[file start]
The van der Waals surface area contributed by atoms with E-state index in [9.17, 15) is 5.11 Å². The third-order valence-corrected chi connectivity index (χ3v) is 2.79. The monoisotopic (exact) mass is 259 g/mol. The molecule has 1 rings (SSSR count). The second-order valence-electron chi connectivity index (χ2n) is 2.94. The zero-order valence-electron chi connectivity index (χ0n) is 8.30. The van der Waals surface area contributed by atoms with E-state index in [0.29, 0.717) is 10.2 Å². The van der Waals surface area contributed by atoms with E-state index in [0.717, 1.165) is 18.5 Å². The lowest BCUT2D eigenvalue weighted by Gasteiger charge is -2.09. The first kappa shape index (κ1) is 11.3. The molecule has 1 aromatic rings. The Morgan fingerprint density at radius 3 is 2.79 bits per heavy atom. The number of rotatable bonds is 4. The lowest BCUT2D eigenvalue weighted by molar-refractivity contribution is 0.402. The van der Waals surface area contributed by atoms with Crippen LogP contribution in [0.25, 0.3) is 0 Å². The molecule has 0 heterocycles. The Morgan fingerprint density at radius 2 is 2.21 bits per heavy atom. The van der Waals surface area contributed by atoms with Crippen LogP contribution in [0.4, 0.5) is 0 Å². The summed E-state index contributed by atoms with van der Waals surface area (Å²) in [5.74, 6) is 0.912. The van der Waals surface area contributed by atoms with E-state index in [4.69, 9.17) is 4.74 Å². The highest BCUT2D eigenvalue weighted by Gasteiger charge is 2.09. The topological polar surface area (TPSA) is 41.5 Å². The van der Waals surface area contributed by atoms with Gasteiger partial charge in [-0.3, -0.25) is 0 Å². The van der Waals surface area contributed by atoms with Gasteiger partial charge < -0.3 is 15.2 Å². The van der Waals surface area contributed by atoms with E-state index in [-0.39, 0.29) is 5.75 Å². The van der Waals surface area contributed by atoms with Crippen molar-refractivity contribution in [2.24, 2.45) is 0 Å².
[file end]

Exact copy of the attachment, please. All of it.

The van der Waals surface area contributed by atoms with E-state index in [9.17, 15) is 5.11 Å². The third-order valence-corrected chi connectivity index (χ3v) is 2.79. The monoisotopic (exact) mass is 259 g/mol. The molecule has 1 rings (SSSR count). The second-order valence-electron chi connectivity index (χ2n) is 2.94. The zero-order valence-electron chi connectivity index (χ0n) is 8.30. The van der Waals surface area contributed by atoms with E-state index in [0.29, 0.717) is 10.2 Å². The van der Waals surface area contributed by atoms with E-state index in [0.717, 1.165) is 18.5 Å². The lowest BCUT2D eigenvalue weighted by Gasteiger charge is -2.09. The first kappa shape index (κ1) is 11.3. The molecule has 1 aromatic rings. The Morgan fingerprint density at radius 3 is 2.79 bits per heavy atom. The number of rotatable bonds is 4. The lowest BCUT2D eigenvalue weighted by molar-refractivity contribution is 0.402. The van der Waals surface area contributed by atoms with Crippen LogP contribution in [0.25, 0.3) is 0 Å². The molecule has 0 heterocycles. The Morgan fingerprint density at radius 2 is 2.21 bits per heavy atom. The van der Waals surface area contributed by atoms with Crippen LogP contribution in [0.4, 0.5) is 0 Å². The summed E-state index contributed by atoms with van der Waals surface area (Å²) in [5.74, 6) is 0.912. The van der Waals surface area contributed by atoms with E-state index in [4.69, 9.17) is 4.74 Å². The highest BCUT2D eigenvalue weighted by Gasteiger charge is 2.09. The topological polar surface area (TPSA) is 41.5 Å². The van der Waals surface area contributed by atoms with Gasteiger partial charge in [-0.3, -0.25) is 0 Å². The van der Waals surface area contributed by atoms with Gasteiger partial charge < -0.3 is 15.2 Å². The van der Waals surface area contributed by atoms with E-state index in [-0.39, 0.29) is 5.75 Å². The van der Waals surface area contributed by atoms with Crippen molar-refractivity contribution in [2.24, 2.45) is 0 Å².